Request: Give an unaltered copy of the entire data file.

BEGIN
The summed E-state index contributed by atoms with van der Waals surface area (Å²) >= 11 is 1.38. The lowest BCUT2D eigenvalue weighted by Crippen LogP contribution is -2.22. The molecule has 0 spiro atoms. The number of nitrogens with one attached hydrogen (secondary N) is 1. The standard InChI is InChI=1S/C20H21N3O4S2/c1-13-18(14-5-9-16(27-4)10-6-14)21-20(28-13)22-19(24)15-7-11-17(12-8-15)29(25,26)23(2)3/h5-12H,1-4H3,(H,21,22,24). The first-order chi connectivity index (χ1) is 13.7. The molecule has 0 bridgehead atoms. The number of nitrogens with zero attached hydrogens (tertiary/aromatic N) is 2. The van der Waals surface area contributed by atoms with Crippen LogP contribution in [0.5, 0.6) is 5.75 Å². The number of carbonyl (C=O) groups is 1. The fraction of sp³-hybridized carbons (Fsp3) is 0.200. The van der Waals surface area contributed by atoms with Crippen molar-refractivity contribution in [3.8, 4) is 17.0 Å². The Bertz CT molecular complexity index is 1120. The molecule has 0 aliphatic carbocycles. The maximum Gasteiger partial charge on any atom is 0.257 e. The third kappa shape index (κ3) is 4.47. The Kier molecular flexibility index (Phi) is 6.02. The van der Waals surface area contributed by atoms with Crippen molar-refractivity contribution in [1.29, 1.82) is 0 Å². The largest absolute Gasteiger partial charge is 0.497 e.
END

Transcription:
The summed E-state index contributed by atoms with van der Waals surface area (Å²) >= 11 is 1.38. The lowest BCUT2D eigenvalue weighted by Crippen LogP contribution is -2.22. The molecule has 0 spiro atoms. The number of nitrogens with one attached hydrogen (secondary N) is 1. The standard InChI is InChI=1S/C20H21N3O4S2/c1-13-18(14-5-9-16(27-4)10-6-14)21-20(28-13)22-19(24)15-7-11-17(12-8-15)29(25,26)23(2)3/h5-12H,1-4H3,(H,21,22,24). The first-order chi connectivity index (χ1) is 13.7. The molecule has 0 bridgehead atoms. The number of nitrogens with zero attached hydrogens (tertiary/aromatic N) is 2. The van der Waals surface area contributed by atoms with Crippen LogP contribution in [0.5, 0.6) is 5.75 Å². The number of carbonyl (C=O) groups is 1. The fraction of sp³-hybridized carbons (Fsp3) is 0.200. The van der Waals surface area contributed by atoms with Crippen molar-refractivity contribution in [3.8, 4) is 17.0 Å². The Bertz CT molecular complexity index is 1120. The molecule has 0 aliphatic carbocycles. The maximum Gasteiger partial charge on any atom is 0.257 e. The third kappa shape index (κ3) is 4.47. The Kier molecular flexibility index (Phi) is 6.02. The van der Waals surface area contributed by atoms with Crippen molar-refractivity contribution in [1.29, 1.82) is 0 Å². The largest absolute Gasteiger partial charge is 0.497 e.